Monday, April 20, 2015

Jonathan Strange and Mr. Norrell





Jonathan Strange and Mr. Norrell is a modern book, published in 2004, but masterfully written in the style of Jane Austen.  As anyone who has read this blog for long knows, I absolutely LOVE to read Austen.  She is one of my favorite authors.  So how is this book different?  It may have been set in Regency England and written with the same style of Austen, but it still falls into the category I typically read… Paranormal. 

So with that being said, you probably think I breezed right through this book… but you would be wrong.  It took me THREE MONTHS to read!  Why?  Well, that is a very good question… and it’s the same one I’m asking myself.  Of course there is the fact that it was REALLY LONG.   To put it in perspective Harry Potter and the Order of the Phoenix (HPOP) is the longest of the Harry Potter books and according to Scholastic it contains 257,045 words.  Jonathan Strange and Mr. Norrell (hitherto referred to as JSMN) contains 308,931 words (that’s approximately 17% longer, for you math people).  And yet, I have been known to read HPOP in just a couple of days so I guess that’s not my answer.

Some might think it wasn’t interesting… that could be a good reason to take so long to read.  Except that it was very interesting (especially Volume III).  I was intrigued by the storyline and almost as much by the footnotes, which lend an air of credibility to a fantastically odd book.  The footnotes alone, tell a story not quite separate from the main story, and yet complete in their own way.1  

I guess when I really think this through it boils down to 2 things… no matter how interesting this story was it lacked suspense.  It wasn’t a “page-turner.”  If you look back to my blog post {HERE} you can see that I am not much for overly suspenseful books.  In fact I have put more than one book down simply because it was TOO suspenseful.  But, as discussed in the previous post, all books do need some amount of suspense… this one just didn’t have much at all.

The second reason I think that I read so slowly is that it was remarkably easy to remember everything that had happened up to the point I left off at last reading.  I think this might have come mostly from it being so completely different from anything I had read before, but it certainly made it easy to put down for a couple of days and then come back to.  It also made it easy to read other books at the same time which is not something I typically do2 and yet I was always able to pick up JSMN without skipping a beat.

So after the longest intro in history (if we don't count the intro of the JSMN book itself) here is my review:

I loved the time period.  I loved that way Clarke took an incredibly, outlandish idea (that of magicians being distinguished English gentlemen and their profession one of the highest in the land) and made it believable.  I love that in all this there was never an ounce of foolishness which lent an air of credibility that I have not before encountered in any paranormal book.  It was written in the same forward, sensible way that a Jane Austen novel is presented… simply that this is how the world is and to think otherwise is ludicrous.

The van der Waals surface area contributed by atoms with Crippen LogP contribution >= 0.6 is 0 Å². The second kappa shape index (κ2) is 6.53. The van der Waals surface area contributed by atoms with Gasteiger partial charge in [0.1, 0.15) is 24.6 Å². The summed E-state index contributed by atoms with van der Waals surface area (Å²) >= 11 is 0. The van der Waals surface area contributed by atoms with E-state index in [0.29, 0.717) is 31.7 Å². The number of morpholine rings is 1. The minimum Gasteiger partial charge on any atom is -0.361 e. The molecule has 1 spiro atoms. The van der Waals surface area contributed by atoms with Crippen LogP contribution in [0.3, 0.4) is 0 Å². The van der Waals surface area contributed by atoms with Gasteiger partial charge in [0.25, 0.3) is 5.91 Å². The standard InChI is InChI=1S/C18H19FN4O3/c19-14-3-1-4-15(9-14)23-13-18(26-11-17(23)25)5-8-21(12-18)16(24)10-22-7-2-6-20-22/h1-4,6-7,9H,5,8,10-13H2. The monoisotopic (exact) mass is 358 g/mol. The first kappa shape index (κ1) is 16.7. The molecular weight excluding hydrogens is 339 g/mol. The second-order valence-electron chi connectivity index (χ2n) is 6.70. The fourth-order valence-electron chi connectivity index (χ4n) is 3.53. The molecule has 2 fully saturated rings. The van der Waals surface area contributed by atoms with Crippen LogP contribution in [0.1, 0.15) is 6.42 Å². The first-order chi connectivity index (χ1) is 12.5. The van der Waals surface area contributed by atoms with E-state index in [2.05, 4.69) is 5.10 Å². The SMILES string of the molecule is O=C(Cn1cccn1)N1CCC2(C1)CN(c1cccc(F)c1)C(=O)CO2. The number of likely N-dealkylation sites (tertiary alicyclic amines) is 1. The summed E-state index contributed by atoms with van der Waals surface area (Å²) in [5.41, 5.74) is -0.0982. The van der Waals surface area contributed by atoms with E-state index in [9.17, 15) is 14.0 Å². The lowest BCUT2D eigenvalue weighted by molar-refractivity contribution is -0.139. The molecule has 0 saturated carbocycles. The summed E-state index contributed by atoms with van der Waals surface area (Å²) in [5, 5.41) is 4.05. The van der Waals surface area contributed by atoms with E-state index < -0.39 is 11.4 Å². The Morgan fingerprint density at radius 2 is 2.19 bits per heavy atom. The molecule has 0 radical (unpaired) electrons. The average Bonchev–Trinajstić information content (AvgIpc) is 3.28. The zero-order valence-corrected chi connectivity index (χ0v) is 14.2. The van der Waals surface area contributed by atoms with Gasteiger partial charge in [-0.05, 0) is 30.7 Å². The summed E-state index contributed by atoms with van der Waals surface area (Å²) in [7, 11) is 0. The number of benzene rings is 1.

I loved that part of what kept you reading through the first 192 pages of the book is that you still haven’t met Jonathan Strange, for whom the book was titled.  And I love that to the end “the gentleman with thistle-down hair” is just referred to as such and you never do know his name.3  

But I think the best thing about the book is how the powerful are brought low and the meek raised high.  In the end, yes, the magicians are the key, but it is the servants and the ladies who ultimately make the changes that need to be made.   It is the twist of the unnamed servant and the strength of Lady Pole, Arabella Strange, and Miss Greysteel that untimely bring the plot to fruition.   And yet, in the same solemn way the rest of the book is written, it is only in madness that Strange is able to obtain the magic he so desperately seeks.   This twist in itself is brilliant.  

So, without giving anything else away, I come to the main point of all my posts:  would I recommend this book?  The answer is a resounding YES!  Please just don’t get too put off by the sheer size of the book… remember, there’s nothing wrong with taking a while to read it.

I would also like to point out that I am thrilled to tell you that BBC is in the process of making this remarkable book into a TV series!  As I hope you know... if you want book adaptations done right, get the BBC to do it, which makes this even more exciting news.  To top it all off Toby Haynes, who is the director of Sherlock, is directing this as well!  Could it get any better?!?  The series is set to air on BBC America sometime in 2015.  Click {HERE} or {HERE} for more info.

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1. Many of the footnotes were used to explain stories that would have been common knowledge to the people of the day.  Most of them bits and pieces of what eventually tell us the story of John Uskglass, also known as the Raven King, who was the greatest magician England has ever seen.   But others of them are simply little notes as to where this or that spell was found in a book and what the magicians did to alter it for their own uses.   

2. In fact, I would like to point out, just for the sake of sounding pompous, that I read 19 other books during the same 3 months that I read JSMN.

3. After all, he is a fairy, so if we were to know his name it would give us power over him.  This is common fairy understanding after all.

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